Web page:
THEY have already gathered thousands of pounds worth of food in their mission to help starving people in Glasgow.

And the father and son team behind the George Square food collection now want to help co-ordinate food banks - by handing over the stock to help the city's hungry.

Andrew and Darren Carnegie, originally from Blackhill, want to become 'bankers' for food banks, to gather the tins, cereal, pasta and toiletries, and hand it over to the feeding stations all over Greater Glasgow.

After their spontaneous collection last weekend, which saw people from across Scotland take bags of groceries to the civic centre of Glasgow, they are to host another peaceful gathering on Saturday.

Their goodwill, which was in response to the violent scenes in the wake of the referendum outcome, has gone viral - they have become Facebook and Twitter sensations, and have been contacted by people from as far afield as Canada.

The Evening Times first reported on the pair's quest to stop poverty at the end of September last year, when they were putting plans in place to help people from their Tollcross home.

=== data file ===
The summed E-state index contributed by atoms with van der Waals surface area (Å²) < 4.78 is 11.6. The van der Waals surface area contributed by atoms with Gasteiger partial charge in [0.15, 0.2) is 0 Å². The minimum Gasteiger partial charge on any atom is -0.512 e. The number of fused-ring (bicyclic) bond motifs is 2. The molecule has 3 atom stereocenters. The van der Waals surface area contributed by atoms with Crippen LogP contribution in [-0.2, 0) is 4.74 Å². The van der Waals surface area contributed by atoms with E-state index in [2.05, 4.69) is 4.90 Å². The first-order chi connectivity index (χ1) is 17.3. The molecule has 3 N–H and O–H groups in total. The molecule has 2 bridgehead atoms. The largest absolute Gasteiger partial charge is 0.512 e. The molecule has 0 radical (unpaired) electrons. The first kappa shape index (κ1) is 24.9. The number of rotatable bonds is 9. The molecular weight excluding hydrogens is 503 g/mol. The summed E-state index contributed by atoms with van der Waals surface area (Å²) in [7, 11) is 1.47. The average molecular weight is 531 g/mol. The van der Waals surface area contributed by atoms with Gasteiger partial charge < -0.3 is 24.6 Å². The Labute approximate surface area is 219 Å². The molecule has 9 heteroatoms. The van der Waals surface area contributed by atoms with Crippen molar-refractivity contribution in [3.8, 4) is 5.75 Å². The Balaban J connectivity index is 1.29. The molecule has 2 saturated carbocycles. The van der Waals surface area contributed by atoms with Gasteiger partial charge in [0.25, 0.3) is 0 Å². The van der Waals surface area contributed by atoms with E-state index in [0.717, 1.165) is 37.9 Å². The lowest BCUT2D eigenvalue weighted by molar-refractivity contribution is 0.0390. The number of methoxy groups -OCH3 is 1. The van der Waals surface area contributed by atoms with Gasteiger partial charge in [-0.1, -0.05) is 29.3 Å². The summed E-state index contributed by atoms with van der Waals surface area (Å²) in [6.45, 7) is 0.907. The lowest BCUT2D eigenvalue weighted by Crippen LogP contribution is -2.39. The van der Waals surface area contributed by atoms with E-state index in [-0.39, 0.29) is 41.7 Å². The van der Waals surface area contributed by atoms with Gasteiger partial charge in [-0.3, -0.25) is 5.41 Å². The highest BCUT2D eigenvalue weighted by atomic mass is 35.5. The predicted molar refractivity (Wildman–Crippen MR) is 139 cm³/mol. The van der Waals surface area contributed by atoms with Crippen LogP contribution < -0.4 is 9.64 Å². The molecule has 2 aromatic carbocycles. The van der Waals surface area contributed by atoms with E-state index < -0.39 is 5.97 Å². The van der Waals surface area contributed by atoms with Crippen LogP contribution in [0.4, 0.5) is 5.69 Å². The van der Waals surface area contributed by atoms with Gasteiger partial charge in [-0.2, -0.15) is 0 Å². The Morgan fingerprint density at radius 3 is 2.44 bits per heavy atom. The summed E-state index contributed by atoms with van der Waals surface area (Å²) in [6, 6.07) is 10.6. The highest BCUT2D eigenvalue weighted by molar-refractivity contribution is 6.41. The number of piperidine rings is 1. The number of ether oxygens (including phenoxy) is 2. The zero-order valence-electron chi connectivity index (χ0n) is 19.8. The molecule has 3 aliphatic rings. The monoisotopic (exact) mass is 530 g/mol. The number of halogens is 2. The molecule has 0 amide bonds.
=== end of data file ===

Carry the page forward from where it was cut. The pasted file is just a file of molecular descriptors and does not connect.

Since then they have fed around 1500 hungry people through their food bank, Glasgow's Needy.

Darren, 25, said: "We hope this Saturday is going to be that successful that we can become the bankers of food banks.

"If we become the bank of food banks then we can then push out to help the other food banks in Glasgow and support them in any way we can.

"I think it's important that everybody's stocked up - the plight and poverty of people in Glasgow is enormous.

"I can't think of any- thing worse than some- one going to a food bank for food and there's not enough."

Darren, who works as a salesman, said he was "overwhelmed" by the generosity of Glaswegians and expects thousands of people to turn up again on Saturday.

He said: "I'm overjoyed that the people of Glasgow have supported us.

"I'm hoping thousands of people turn up, it's going to be a fantastic day. It's a day for peace and unity in Glasgow and to feed the most poverty-stricken people in Glasgow.

"This is not about giving ourselves a pat in the back, this is about helping Glasgow's needy in any way we can."

They are currently storing the food they have collected in premises loaned to them by takewaway Ruby Murrys, in Tollcross Road.

In the supermarket bags gathered across the floor of the building are cereals, bags of pasta, tins, and even towels, which were all taken to the civic square by the public.

Darren said: "Some of the sights I've seen can only be described as horrific. It's as if we've got our own slum ghetto in Glasgow."

Andrew, 45, urged people to visit their Facebook page to spread the word.

He said: "A click of a button can change peoples' lives."